The Property Law Act – property “unfit for occupation”

Section 64 of Property Law Act (Qld) 1974 provides that a buyer may revoke a contract and obtain a refund of their deposit if a dwelling is damaged or destroyed either before the settlement date or before the buyer has possession of the property and, as a result of that damage or destruction, the dwelling is now unfit for occupation as a dwelling.

This section has effect regardless of any contractual stipulation such as special conditions contained in the contract.

The term ‘unfit for occupation’ is open for interpretation by a court.

Some interpretation of the term ‘unfit for occupation’ includes: 

  • Damage or destruction so significant that no person would be reasonably expected to live in the dwelling;
  • A dwelling can still be unfit for occupation if only part of the dwelling is destroyed. For example, in a 1-bathroom house where that one bathroom is destroyed, the dwelling would be unfit for occupation as it cannot be used as a dwelling without a bathroom;
  • Temporary damage may not necessarily result in the dwelling being unfit for occupation.;
  • A local government notice such as an enforcement notice may be used as evidence to support a property being unfit for occupation.

It is not possible to predict if, when or the extent of damage to a particular property will occur and whether the damage would satisfy the requirements of the Property Law Act, so as to allow the buyer to legally terminate the contract under the Act.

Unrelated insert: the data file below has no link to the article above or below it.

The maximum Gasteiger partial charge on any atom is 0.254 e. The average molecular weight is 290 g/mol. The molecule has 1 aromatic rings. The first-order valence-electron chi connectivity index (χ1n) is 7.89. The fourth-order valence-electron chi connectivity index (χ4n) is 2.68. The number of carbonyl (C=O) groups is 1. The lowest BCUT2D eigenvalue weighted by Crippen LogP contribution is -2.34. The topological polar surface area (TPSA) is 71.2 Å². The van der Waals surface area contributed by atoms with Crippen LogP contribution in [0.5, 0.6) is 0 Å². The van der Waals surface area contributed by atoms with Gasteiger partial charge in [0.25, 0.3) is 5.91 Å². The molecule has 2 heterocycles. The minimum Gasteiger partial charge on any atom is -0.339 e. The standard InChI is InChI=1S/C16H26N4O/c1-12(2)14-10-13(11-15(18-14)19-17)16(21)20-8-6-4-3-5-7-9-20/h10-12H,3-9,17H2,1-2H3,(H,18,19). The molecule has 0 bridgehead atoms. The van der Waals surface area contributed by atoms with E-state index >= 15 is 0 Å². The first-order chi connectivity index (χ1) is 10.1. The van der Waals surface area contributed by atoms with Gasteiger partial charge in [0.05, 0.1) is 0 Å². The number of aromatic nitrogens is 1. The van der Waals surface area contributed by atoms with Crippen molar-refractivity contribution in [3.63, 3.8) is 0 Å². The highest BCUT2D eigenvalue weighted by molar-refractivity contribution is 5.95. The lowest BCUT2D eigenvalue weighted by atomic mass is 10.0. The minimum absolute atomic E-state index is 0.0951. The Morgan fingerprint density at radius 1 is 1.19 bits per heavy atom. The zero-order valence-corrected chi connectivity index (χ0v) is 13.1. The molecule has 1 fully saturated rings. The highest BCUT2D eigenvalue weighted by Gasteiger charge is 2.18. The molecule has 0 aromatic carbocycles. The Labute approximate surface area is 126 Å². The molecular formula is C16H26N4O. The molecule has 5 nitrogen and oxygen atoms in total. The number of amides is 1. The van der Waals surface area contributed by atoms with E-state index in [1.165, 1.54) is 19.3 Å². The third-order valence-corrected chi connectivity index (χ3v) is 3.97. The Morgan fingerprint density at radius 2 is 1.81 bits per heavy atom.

Ultimately, in the event of an unconditional contract, if the vendor does not accept that the dwelling is now ‘unfit for occupation as a dwelling’ and requires the buyer to proceed with the settlement, the buyer’s only option will be to commence proceedings to have the matter determined by the courts. 

Get help

If you’re looking to purchase property or you’re in the process of purchasing property and you want to ensure your purchase is protected as much as it can be, our conveyancing team are highly experienced in all aspects of property purchasing in Queensland.

You can contact us by phone or email to arrange your consultation; either face-to-face at one of our offices, by telephone or by videoconference consultation.

Phone: 1800 659 114
Email: general@hallpayne.com.au


  This article relates to Australian law; either at a State or Federal level.

The information contained on this site is for general guidance only. No person should act or refrain from acting on the basis of such information. Appropriate professional advice should be sought based upon your particular circumstances. For further information, please do not hesitate to contact Hall Payne Lawyers.


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Get in touch with today's blog writer:
Gary Su

Solicitor in Family Law, Wills & Estates, Conveyancing and Property Law